Econintersect: China has raised interest rates for the third time since October. Interest rate hikes are expected to continue throughout 2011 as China has made fighting inflation a priority. Key interest rates were increased by 0.25%. The one-year lending rate is now 6.06% and the interest paid on one-year deposits is 3%. In China both the lending rate and the deposit rates are defined by the PBoC (People’s Bank of China).
The increase was expected, as reported February 1 by GEI News, but the timing was a surprise. According to the Huffington Post:
The timing was a surprise, coming on the final day of China’s Lunar New Year holiday, but investors have long expected more monetary tightening as Beijing struggles to rein in price pressures and ward off a property bubble.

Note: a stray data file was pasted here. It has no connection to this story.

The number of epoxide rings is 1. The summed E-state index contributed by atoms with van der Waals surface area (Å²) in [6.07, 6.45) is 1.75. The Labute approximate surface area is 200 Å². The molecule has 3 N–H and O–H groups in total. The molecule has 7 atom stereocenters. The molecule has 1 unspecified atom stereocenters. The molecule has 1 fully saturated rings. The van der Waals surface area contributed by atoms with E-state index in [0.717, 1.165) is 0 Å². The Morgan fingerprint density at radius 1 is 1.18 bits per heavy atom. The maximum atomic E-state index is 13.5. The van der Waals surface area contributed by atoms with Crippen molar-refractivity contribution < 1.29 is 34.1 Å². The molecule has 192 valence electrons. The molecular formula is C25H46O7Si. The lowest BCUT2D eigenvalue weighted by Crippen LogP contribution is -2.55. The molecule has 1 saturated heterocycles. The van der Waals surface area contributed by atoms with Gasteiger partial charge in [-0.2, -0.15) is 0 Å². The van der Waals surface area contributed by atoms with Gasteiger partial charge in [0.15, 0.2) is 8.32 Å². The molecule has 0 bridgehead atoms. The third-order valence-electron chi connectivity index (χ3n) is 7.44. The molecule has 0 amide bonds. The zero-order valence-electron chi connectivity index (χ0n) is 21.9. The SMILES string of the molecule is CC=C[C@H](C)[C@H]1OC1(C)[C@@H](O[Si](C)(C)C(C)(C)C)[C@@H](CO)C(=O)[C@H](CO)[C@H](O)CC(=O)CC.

Although annual inflation slowed to 4.6 percent in December, it is expected to have picked up again in January with food prices soaring.
“It is the first interest rate rise in the Year of the Rabbit, but it will not be the last,” said Xu Biao, an economist with China Merchants Bank in Shenzhen, referring to the Chinese New Year, which began last week.
Fearing tighter monetary policy will dampen China’s demand, commodity markets fell after the central bank announcement. Three-month copper fell below $10,000 a metric ton and U.S. crude futures prices dropped.